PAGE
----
The federal government’s proposed timeline for taking older rail tank cars out of crude oil service could cost consumers $45.2 billion, the American Petroleum Institute (API) said.
That estimate is based on a study by ICF International on the Pipeline and Hazardous Materials Administration’s (PHMSA) new proposed rules to increase the safety of trains carrying crude oil and ethanol.
“In fact, PHMSA’s timeline could harm consumers by disrupting the production and transportation of goods that play major roles in our economy, including chemicals, gasoline, crude oil and ethanol,” he said.
The rules unveiled in July focus primarily on the DOT-111 tank car standard that has been involved in a string of train derailments and explosions in North America since last year. Federal regulators were spurred by those disasters, along with a large increase in oil transport by rail due to the domestic oil production boom of recent years.
PHMSA and the Federal Railroad Administration, both components of the Transportation Department, want the old cars phased out of oil service in two years and replaced with cars with thicker sides and possibly rollover protection and better brakes.
Comments on the proposal are due Tuesday, and API said it planned to file its feedback later in the day.
API proposed a phaseout period that would last up to four years for the oldest cars. Newer cars would have longer timelines.
The oil group also asked that regulators adopt the voluntary standards it released last week on oil testing and classification and enforce them for the entire industry.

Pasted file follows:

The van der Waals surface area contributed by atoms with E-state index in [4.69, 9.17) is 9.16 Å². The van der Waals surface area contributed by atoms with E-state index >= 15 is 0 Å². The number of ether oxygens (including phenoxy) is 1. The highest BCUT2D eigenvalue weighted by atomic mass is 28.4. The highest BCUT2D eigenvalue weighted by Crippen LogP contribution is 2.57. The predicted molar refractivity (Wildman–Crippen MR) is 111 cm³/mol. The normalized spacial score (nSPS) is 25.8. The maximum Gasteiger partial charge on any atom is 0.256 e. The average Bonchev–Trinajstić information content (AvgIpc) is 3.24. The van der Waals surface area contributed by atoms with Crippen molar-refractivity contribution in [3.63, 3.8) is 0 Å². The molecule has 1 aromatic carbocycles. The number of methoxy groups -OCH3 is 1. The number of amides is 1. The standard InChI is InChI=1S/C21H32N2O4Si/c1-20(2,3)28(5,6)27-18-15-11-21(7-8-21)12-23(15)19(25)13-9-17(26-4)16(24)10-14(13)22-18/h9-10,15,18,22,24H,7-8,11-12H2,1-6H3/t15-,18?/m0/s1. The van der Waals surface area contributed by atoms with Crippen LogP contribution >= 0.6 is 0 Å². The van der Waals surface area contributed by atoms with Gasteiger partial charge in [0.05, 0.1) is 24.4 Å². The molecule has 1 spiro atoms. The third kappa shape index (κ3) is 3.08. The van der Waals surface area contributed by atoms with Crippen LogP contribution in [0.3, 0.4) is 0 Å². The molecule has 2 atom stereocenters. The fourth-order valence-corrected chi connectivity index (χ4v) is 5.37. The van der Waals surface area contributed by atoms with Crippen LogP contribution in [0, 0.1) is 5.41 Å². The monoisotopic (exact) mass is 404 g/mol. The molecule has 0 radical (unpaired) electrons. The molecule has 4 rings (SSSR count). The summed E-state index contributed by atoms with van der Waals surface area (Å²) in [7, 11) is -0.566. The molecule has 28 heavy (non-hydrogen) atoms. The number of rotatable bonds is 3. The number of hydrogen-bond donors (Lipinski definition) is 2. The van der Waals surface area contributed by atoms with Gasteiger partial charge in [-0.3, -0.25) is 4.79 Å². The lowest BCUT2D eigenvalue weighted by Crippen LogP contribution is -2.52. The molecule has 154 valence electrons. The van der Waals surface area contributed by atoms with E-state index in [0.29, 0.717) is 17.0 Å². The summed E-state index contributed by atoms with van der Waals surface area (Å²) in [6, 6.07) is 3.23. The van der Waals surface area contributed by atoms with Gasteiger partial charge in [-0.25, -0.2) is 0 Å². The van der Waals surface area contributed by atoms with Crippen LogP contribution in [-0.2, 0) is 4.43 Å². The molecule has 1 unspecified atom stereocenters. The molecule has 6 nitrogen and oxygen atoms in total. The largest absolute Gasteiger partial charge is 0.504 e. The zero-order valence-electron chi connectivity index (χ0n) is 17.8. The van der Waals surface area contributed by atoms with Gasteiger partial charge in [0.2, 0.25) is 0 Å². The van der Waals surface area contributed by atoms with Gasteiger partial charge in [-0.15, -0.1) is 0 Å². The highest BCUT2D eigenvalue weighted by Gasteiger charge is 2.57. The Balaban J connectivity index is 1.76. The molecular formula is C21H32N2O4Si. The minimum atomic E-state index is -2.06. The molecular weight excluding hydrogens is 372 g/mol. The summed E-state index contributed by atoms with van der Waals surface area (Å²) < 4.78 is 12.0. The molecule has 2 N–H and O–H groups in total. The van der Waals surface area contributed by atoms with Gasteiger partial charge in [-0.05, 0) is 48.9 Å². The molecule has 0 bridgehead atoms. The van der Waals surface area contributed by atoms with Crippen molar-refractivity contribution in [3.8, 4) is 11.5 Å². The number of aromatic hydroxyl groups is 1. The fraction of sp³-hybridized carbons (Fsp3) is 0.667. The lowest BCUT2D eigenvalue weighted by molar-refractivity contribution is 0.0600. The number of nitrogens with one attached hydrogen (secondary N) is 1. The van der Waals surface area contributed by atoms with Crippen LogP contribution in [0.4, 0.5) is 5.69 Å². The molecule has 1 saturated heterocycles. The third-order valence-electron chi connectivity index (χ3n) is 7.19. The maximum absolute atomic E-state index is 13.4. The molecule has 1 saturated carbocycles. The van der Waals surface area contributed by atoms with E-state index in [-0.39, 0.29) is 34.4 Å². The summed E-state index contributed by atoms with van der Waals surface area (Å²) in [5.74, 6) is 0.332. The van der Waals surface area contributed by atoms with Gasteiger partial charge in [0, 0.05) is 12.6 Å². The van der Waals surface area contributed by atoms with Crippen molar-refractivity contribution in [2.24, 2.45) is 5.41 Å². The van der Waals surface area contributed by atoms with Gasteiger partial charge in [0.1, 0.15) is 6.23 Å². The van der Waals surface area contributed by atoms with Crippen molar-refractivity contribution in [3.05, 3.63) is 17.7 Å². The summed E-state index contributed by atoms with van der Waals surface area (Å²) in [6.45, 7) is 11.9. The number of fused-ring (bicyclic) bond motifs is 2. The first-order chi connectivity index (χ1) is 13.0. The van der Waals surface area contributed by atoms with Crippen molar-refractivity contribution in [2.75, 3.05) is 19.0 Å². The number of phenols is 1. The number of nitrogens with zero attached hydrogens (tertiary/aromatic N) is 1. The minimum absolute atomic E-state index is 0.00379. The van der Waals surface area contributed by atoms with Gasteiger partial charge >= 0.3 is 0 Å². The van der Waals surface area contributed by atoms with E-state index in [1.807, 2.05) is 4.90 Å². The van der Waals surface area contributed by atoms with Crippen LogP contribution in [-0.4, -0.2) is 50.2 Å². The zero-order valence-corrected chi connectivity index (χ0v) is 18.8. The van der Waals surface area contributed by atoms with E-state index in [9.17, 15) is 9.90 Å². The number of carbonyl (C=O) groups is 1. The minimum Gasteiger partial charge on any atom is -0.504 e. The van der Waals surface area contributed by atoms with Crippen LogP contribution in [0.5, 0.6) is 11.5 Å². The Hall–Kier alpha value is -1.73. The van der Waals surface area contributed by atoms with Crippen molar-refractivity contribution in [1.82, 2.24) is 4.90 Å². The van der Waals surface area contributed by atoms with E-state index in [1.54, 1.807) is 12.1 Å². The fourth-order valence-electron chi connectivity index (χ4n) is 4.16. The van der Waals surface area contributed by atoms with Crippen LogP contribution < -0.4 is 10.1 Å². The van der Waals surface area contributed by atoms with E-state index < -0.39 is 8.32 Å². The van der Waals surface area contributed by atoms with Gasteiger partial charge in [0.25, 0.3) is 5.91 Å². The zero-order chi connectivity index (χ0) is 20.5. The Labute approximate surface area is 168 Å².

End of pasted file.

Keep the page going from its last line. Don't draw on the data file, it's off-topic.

A coalition of environmental groups including Forest Ethics, the Sierra Club and the Natural Resources Defense Council submitted its comments Tuesday, telling regulators to immediately ban the older tank cars for oil service.
“DOT proposes an inexcusably long time frame for phasing out DOT-111 and other unsafe tank cars from trains,” the groups wrote, estimating that 15 rail accidents could happen each year of the phase out resulting in one or two disasters.
The environmentalists also want newer tank cars that are still unsafe to be phased out, a prohibition on using the old cars for oil sands transport and a requirement that spill planning and information be shared with emergency response agencies.
“DOT has the statutory and moral responsibility to step in and protect communities from rail disasters and to counter the private sector incentives to grow the crude-by-rail fleet despite the safety risks,” the groups said.